"This nomination struggle has inflamed a culture war..."

This week we're experimenting with a new format for our weekly update. This will include a new concept for what has been called a Deans' Note. We have been using this space to give an overview of what's happening at St. John's, but instead, we will spend a little time thinking about spirituality, theology, or social issues from a faith perspective. So, this week we have been struck by the ongoing rift in our public discourse, especially seen in the controversy over Supreme Court nominee Brett Kavanaugh. We aren't arguing whether he should or should not be endorsed by the Senate. Clearly there are high stakes issues at play in this nomination, but the rhetoric on both sides of the aisle is no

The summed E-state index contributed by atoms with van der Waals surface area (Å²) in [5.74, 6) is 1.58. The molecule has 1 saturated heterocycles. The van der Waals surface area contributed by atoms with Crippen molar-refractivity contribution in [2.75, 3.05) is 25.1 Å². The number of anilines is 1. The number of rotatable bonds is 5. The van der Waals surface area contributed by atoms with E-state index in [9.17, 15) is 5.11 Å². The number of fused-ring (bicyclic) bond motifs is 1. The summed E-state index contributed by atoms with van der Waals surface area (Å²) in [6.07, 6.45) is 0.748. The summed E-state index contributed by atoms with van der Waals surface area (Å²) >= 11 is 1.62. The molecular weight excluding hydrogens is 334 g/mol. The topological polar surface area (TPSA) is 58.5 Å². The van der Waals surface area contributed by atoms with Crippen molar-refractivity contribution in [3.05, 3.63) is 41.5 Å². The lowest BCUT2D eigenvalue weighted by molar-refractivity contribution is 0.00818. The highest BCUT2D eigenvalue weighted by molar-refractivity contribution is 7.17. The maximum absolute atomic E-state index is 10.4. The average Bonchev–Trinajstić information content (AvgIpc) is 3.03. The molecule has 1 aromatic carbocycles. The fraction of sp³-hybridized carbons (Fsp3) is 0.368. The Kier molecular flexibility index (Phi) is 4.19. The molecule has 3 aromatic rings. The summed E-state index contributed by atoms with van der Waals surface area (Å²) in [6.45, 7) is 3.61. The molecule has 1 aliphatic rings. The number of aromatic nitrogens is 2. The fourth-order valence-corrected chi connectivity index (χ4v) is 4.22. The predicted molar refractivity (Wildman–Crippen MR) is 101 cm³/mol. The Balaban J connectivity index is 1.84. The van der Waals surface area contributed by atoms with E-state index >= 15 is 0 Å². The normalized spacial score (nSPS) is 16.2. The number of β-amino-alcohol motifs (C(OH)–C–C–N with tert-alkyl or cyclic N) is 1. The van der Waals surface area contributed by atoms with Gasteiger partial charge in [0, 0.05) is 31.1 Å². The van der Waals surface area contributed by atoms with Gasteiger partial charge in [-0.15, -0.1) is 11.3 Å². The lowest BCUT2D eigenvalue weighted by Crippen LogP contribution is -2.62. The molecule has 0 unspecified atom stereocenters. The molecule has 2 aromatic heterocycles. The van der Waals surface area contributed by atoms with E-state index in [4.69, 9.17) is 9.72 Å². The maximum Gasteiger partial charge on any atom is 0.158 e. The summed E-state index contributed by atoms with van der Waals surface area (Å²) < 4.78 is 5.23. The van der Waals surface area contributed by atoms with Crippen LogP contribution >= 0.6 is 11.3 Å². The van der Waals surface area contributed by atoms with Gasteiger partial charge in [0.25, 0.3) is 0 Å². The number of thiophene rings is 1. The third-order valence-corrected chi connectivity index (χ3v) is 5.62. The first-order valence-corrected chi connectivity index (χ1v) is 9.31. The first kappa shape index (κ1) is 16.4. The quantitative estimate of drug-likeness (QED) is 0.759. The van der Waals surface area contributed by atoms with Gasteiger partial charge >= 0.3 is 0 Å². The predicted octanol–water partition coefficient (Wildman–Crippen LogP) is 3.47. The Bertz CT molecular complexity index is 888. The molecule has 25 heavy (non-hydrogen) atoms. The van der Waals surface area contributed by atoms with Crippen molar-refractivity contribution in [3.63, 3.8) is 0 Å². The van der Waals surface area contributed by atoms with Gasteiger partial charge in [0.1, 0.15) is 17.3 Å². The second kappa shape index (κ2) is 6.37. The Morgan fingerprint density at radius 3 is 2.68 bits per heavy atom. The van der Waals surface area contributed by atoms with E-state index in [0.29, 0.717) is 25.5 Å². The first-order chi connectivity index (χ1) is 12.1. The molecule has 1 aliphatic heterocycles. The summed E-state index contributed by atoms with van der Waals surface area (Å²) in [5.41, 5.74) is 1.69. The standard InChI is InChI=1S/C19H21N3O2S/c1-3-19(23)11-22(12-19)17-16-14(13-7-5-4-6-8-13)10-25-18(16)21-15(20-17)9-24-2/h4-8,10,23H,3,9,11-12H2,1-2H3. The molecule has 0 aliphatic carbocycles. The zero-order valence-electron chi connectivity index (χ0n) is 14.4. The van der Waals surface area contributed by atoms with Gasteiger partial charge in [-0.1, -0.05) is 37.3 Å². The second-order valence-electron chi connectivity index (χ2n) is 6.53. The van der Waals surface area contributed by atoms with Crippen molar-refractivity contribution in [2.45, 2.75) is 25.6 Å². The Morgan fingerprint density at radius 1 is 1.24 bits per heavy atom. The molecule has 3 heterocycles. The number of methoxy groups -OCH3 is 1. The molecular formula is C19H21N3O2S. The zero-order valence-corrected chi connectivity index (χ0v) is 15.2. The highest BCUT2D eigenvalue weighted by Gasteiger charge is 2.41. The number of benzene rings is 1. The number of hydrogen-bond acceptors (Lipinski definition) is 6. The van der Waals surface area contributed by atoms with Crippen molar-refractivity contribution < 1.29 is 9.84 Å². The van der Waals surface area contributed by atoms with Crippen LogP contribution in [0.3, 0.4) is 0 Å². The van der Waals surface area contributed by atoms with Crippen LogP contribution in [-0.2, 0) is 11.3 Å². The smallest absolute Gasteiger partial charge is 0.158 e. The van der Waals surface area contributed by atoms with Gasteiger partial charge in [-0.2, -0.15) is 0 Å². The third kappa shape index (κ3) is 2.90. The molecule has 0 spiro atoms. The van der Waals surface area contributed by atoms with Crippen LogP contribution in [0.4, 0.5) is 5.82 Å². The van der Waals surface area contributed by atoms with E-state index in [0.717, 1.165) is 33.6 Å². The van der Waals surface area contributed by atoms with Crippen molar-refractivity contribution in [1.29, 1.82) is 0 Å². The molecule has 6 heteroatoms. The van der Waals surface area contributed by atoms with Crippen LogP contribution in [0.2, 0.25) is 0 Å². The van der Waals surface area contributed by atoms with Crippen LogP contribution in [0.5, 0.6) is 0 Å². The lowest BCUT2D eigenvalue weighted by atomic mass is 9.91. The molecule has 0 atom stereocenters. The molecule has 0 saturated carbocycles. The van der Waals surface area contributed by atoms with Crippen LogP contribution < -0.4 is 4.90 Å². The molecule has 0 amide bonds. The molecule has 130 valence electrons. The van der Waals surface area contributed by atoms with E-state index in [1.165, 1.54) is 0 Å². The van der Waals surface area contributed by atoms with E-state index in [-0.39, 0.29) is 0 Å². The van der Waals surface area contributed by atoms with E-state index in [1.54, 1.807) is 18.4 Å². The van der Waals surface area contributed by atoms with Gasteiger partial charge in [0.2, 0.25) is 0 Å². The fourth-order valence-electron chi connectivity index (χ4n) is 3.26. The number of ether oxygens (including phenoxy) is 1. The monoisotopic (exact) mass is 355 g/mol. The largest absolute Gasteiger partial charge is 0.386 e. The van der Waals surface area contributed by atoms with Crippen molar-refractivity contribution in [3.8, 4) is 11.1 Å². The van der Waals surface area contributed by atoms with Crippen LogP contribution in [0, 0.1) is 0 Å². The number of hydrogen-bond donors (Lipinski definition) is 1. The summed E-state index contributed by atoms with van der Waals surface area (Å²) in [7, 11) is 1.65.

October 2018 Events at St. John's

Past October Events: October 7 | Sunday | 9:15 a.m. Christian Education Forums this fall will deal with two sections of the Bible we seldom study. From two Greek words opposite in meaning – Apocrypha, means to hide or obscure; Apocalypse to uncover or reveal. The Apocrypha are writings books of the Hebrew Bible whose inspiration has been contested in both Judaism and Christianity. Apocalyptic literature, such as the Book of Revelation, also called The Apocalypse, uses fanciful imagery to convey a deep meaning. Ironically, these images seem to cover up the true meaning rather than uncover it. Fr. Mark Kowalewski leads this forum every Sunday from 9:15 – 10:30 September 30 through December 9,